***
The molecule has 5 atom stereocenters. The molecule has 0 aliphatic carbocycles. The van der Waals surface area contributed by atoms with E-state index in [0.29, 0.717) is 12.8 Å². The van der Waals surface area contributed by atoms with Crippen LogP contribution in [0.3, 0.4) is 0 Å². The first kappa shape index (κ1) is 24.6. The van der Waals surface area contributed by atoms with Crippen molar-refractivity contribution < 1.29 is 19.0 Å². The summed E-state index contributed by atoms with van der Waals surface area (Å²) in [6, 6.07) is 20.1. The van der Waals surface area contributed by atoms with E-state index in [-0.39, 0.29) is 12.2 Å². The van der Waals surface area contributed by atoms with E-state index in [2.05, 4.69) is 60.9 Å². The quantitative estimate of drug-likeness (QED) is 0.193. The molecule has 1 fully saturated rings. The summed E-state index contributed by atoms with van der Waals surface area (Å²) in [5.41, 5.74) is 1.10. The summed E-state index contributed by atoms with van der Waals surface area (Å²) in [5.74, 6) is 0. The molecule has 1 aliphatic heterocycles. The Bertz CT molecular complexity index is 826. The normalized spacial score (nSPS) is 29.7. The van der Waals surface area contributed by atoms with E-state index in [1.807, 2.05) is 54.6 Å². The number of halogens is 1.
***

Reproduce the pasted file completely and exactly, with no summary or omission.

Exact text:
The molecule has 5 atom stereocenters. The molecule has 0 aliphatic carbocycles. The van der Waals surface area contributed by atoms with E-state index in [0.29, 0.717) is 12.8 Å². The van der Waals surface area contributed by atoms with Crippen LogP contribution in [0.3, 0.4) is 0 Å². The first kappa shape index (κ1) is 24.6. The van der Waals surface area contributed by atoms with Crippen molar-refractivity contribution < 1.29 is 19.0 Å². The summed E-state index contributed by atoms with van der Waals surface area (Å²) in [6, 6.07) is 20.1. The van der Waals surface area contributed by atoms with E-state index in [-0.39, 0.29) is 12.2 Å². The van der Waals surface area contributed by atoms with E-state index in [2.05, 4.69) is 60.9 Å². The quantitative estimate of drug-likeness (QED) is 0.193. The molecule has 1 fully saturated rings. The summed E-state index contributed by atoms with van der Waals surface area (Å²) in [5.41, 5.74) is 1.10. The summed E-state index contributed by atoms with van der Waals surface area (Å²) in [5.74, 6) is 0. The molecule has 1 aliphatic heterocycles. The Bertz CT molecular complexity index is 826. The normalized spacial score (nSPS) is 29.7. The van der Waals surface area contributed by atoms with E-state index in [1.807, 2.05) is 54.6 Å². The number of halogens is 1.